“He’s done a really good job over the last year,” head coach Dave Hakstol said. “I don’t think it will be something that will be in the back of his mind. I think it’s something he’s looked at, he’s evaluated. You have to take it and evaluate it for what it is, try and learn a little bit from it. You've got to park it and move forward, and that’s what he’ll do.”

What are Flyers made of? We're about to find out

What are Flyers made of? We're about to find out

VOORHEES, N.J. — The Penguins have the Flyers on the canvas in a headlock.

The faces of the guys who wear orange and black are turning purple, and unless they put up a courageous fight as they did in Game 2, they will tap out of this best-of-seven series after just five games (see story).

General manager Ron Hextall spoke to the media for the first time since the series started and believes the Flyers have displayed a lack of mental fortitude through the first four games.

“A lot of it is mentality,” Hextall said. “We need to be stronger if a bump goes the other way. We need to be stronger and bounce back and create energy going back our way. The playoffs are a series of momentum [swings] — within a period and within a game. We need to do a better job of bringing the momentum back our way."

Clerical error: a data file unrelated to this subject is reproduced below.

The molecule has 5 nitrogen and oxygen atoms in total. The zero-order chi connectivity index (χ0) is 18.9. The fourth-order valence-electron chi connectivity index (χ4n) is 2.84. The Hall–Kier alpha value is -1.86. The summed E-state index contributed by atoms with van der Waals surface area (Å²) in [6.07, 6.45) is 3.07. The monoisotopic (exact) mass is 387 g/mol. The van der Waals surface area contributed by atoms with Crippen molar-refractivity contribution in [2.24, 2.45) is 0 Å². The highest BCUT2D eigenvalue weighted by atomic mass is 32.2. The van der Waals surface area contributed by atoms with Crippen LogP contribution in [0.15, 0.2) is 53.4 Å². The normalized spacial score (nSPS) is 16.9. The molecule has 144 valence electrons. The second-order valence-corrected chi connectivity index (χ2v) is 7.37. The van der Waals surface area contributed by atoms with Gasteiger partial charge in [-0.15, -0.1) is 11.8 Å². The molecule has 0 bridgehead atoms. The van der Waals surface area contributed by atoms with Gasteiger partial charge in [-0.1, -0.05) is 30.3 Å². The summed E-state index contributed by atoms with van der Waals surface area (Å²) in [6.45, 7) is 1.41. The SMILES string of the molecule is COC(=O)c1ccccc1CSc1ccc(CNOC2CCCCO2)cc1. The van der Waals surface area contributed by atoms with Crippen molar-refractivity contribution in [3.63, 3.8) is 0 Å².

So where exactly does that start? The return of Sean Couturier would help considerably.

After sitting out Game 4’s 5-0 loss, the Selke Trophy finalist hasn’t ruled out playing in Game 5 after skating Wednesday and Thursday on his own. Hextall said Couturier would travel to Pittsburgh and nothing more than that.

“I’m feeling better every day, and we’ll see how I feel tomorrow,” Couturier said. “It’s really on me to see how I feel every day and hopefully, it keeps getting better. It’s really up to my body to see how it keeps progressing.”

Dave Hakstol switched up his lines once again Thursday, most notably installing Valtteri Filppula onto the top line with Claude Giroux and Jakub Voracek and breaking up the top defense pairing of Ivan Provorov and Shayne Gostisbehere.

Robert Hagg is also expected to make his series debut, playing alongside Andrew MacDonald as fellow rookie Travis Sanheim will serve as the healthy scratch.